We also need to make sure that our response to the Province’s Green Energy Act is consistent with our other policy work. For example, AMO has pushed for and secured tremendous gains when it comes to changing Ontario’s waste management policies. At our urging, the Province has:

• Increased waste diversion; 
• Removed LCBO glass from our waste streams;
• Increased producer responsibility for waste management costs; and; 
• Provided greater incentive to use recycled materials. 

These changes will reduce municipal waste management costs significantly, provide significant incentives for smarter consumer packaging and extend the life of our landfills.

And, they will make Ontario a North American leader in responsible waste management.

(Pause)

Before I conclude, I want to speak to social service caseloads in this difficult economy.

Today we are seeing the perfect storm that we have warned about for years:

• Rising unemployment;
• Increased social service costs;
• Falling property values; and,
• Declining municipal revenue.

Coming out of the Fiscal Review, it is our understanding that the Ontario Municipal Partnership Fund, or OMPF, should continue to respond to increased social assistance costs – just as it is expected to respond to any decreases in social assistance costs that result from uploading.

AMO will work to ensure that the Province understands the importance of reconciling OMPF allocations with actual costs again in 2009, as it has in previous years.
 
The Province has a good track record of reconciling OMPF allocations with actual costs, and we have no reason to believe they would reverse this practice now.  We all recognize that now is when it is needed most.

With respect to the Review as a whole, I know that there are many who would have liked it to go further and faster. 

However, we achieved much at a time when our province was preparing for tougher times.

We cannot forget that downloading was the means by which the Province balanced its books during the last recession.

Yes. We will have to weather some tough times as these uploads progress. However, that is a burden we will have to shoulder. 

Looking at the big picture, we asked for the Review and we got it.

We committed ourselves to making the most of that opportunity and we did.

The net results have been:

• Significant uploads in the right areas, with no new cost-shared programs,
• A mutual understanding of municipal challenges,
• Provincial investment in infrastructure, and
• A stronger working relationship with the Province.

Nevertheless, these are tough times.

Many of you live in tight-knit communities and you know that in tough times it pays to band together, look out for one another and work together to face challenges.

You know how to make the most of what you have... and you know from experience that municipal government, local businesses, other public institutions, and community groups can all achieve more by working closely together.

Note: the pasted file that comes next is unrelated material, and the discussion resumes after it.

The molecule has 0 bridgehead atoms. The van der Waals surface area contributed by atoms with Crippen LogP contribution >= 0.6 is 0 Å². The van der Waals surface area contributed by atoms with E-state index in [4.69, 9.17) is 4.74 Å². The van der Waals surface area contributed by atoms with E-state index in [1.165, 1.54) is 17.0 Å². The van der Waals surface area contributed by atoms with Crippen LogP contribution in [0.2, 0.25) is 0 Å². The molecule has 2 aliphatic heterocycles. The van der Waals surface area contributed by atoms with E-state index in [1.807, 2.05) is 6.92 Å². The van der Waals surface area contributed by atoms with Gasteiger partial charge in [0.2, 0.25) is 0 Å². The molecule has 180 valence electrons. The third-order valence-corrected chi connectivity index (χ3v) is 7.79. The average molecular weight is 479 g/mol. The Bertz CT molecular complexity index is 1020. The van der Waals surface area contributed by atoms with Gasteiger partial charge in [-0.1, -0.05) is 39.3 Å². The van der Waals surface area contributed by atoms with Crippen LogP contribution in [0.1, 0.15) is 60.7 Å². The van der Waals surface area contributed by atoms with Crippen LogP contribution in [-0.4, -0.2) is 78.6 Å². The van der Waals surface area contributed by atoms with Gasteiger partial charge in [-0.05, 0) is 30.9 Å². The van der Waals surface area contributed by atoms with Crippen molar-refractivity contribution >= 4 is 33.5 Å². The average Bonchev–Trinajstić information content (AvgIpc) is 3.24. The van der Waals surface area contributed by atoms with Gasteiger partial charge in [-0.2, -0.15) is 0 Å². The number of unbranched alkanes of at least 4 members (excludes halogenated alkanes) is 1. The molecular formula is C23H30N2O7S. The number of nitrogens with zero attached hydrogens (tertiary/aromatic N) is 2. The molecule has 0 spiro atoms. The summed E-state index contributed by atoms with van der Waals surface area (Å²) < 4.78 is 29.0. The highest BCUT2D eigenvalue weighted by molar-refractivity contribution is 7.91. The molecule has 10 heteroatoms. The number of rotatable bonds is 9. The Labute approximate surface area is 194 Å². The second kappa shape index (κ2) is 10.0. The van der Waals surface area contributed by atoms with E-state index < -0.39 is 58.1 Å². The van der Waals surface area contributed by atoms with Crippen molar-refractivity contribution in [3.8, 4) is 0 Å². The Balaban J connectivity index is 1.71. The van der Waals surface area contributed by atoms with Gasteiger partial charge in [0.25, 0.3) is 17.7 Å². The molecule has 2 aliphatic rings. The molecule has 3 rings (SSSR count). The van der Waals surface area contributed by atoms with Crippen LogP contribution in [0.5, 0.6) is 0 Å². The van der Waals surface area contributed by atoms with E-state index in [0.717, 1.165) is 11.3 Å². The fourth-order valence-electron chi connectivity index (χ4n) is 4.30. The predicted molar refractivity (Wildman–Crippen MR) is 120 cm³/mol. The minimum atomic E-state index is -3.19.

I see it in your approaches to problems such as the delivery of community services, doctor recruitment and economic development. And I have seen it in your efforts to support the forest industry.

Your communities know that everyone has to roll up their sleeves and work together to succeed.

Thankfully, in these tough times, an appreciation for cooperation is spreading throughout our province and our country.

AMO recently created an Economic Development Task Force that is bringing together representatives from all orders of government, several economic development agencies and the Ontario Chamber of Commerce.  We hope to work together to improve teamwork and coordination.

This model, and its membership, can be applied locally and regionally.  

Increasingly, municipalities understand that competing with one another for economic development offers less hope and less opportunity than working in partnership to grow regional economies and a prosperous province.
 
As an Association, AMO promotes cooperation by working closely with our members, other orders of government and other municipal organizations – and by supporting the work of regional associations, such as FONOM, NOMA and ROMA.

Several of us have come to this conference to meet with you. 

We have come to share information that we hope will be valuable to you – and we have come here to listen.

We have also come to inform you about services that are available through AMO and Local Authority Services, or LAS.

Our own annual conference is taking shape and in the coming weeks we will be finalizing the agenda. 

Your aspirations are as important to us as your challenges, and we want to support you as best we can.

In short, we want to be part of the team when your community looks for and creates opportunities.

And we want you to be an active part of our community.

Thank you.